LEACH, C.J. - On the 16th August 1935 the assessee received from Penang remittance of Rs. 22,837 which the Income-tax authorities have treated as being a remittance out of the profits made by the assessee during the period from the 1st April 1932 to the 21st July 1933 and have assessed him to income-tax on this amount in respect of the year 1935-36. The assessee says that this remittance cannot be treated as a remittance out of the profits made during this period as the evidence clearly shows that it is not. The Commissioner of Income-tax having refused to state a case, he was directed to do so under the provisions of section 66(3) of the Income-tax Act. The question referred is this :
'Is there any evidence to support the finding of the Income-tax Officer that the sum of Rs. 22,837-4-10 received on the 16th August 1935 represents profits earned or accrued abroad within the years 1932-33, 1933-34 and 1934-35'.
It is admitted that the sum could not represent profits accrued after the 21st July 1933. Therefore, we have not got to consider anything that happened in the years 1933-34 and 1934-35.
The assessee is a partner in a money-lending firm carrying on business in Tebing Tinggi, Sumatra. The book of the firm contain a personal account which opened on the 5th September 1931 with a credit balance in guilders of 36,723.24 which amount was described as being 'surplus capital'. On the 10th September 1931 a sum of 10,738.75 guilders was credited to this account as being the assessees share of profits according to the old account. On the 19th September 1931 he was credited with 2,773.15 guilders and this amount was described as the assessees 'share of bonus in the old account with interest thereon'. The last credit entry in the account is dated the 2nd August 1932, when a sum of 4,108.72 guilders was entered and described as 'salary'. On the 31st January 1932 a sum of 14,750 guilders was debited to this account and remitted to British India. It is common ground that this remittance represented a remittance of profits and was taxed here as such. This left less than 3,000 guilders standing to the assessees credit as profits. On the 21st July 1933, 13,389 guilders were remitted from Tebing Tinggi to the Hongkong Bank at Penang. At first the amount was credited in the banks books to the assessees firm but on the 7th October 1933 it was credited to the assessee. It is quite clear that this remittance was a remittance by the assessee from the moneys standing to his credit in his personal account. The amount remained to his credit with the bank in Penang until August 1935 when he remitted it to Madras. It is this remittance which is now in question.
This Court had held that when money is remitted from a business abroad where profits have been made there is a presumption that the remittance is a remittance out of the profits, but the presumption is a rebuttable one. The question which we have to decide here is whether the presumption has been rebutted. The Income-tax authorities say it has not been; but in our opinion the presumption has been fully rebutted. It has been shown and taken to be the case in an order passed by the Assistant Commissioner that the profits of the assessees firm have not been ascertained since the end of 1931. Therefore the remittance from Tebing Tinggi on the 21st July 1933 cannot be taken to be a remittance of profits made after the commencement of the year 1932. Even if the assessee had drawn the money from the general account of the firm, the remittance could not be treated as being a remittance of profits. A partner may draw against anticipated profits but profits may never be made; and if the overdraws his account he will, when there is a settlement, have to make a refund. But in this case it is quite clear that the money which was remitted came from his personal account and the moneys standing in this account as profits represented moneys which had been received prior to the 1st April 1933.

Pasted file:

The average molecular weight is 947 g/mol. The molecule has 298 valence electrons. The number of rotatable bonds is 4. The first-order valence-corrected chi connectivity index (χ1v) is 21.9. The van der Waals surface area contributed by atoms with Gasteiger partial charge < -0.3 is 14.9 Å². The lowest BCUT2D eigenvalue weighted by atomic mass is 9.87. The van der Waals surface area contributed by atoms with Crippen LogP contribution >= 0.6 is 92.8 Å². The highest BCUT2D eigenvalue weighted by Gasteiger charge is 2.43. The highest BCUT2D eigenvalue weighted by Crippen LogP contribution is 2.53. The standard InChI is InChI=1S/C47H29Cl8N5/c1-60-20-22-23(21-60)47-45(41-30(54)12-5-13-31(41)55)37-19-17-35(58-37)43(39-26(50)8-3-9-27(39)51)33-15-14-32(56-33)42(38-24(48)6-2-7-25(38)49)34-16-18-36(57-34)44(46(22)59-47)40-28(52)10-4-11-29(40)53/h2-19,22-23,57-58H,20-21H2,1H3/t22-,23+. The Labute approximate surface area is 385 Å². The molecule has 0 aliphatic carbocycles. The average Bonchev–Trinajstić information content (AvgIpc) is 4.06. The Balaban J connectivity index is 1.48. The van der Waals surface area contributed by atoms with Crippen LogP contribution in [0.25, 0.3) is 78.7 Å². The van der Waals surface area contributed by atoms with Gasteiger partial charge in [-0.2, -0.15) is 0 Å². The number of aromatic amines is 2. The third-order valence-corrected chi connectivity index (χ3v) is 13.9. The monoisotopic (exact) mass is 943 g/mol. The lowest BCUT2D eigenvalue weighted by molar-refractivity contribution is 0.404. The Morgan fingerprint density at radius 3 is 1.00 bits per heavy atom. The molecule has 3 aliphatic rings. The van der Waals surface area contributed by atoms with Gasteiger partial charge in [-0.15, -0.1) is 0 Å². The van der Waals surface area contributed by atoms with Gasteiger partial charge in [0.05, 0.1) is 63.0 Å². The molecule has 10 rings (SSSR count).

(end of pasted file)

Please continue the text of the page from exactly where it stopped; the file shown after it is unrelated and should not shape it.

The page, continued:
Treating the remittance to Penang as including the sum of 4,108.78 guilders standing to the credit of his account as salary the remittance cannot be treated as a remittance of taxable profits even to this extent. The proviso to sub-section (2) of Section 4 of the Act states : '...nothing contained in this sub-section shall apply to any income, profits or gains so accruing or arising prior to the 1st day of April 1933, unless they are income, profits or gains of a business and are received in or brought into British India within three years of the end of the year in which they accrued or arose'. The main part of this sub-section states that all income, profits and gains accruing abroad are taxable when brought into British India, but before the 1st April 1933, the sub-section only related to profits and gains of a business and that is why the proviso relates to income, profits and gains of a business. Salary does not come within this category.
In our opinion the evidence proves affirmatively that this remittance was not a remittance out of profits made during the three years commencing from the 1st April 1932 and this is the answer to the reference. The assessee having succeeded, be will he entitled to the usual costs Rs. 250 and refund of the deposit.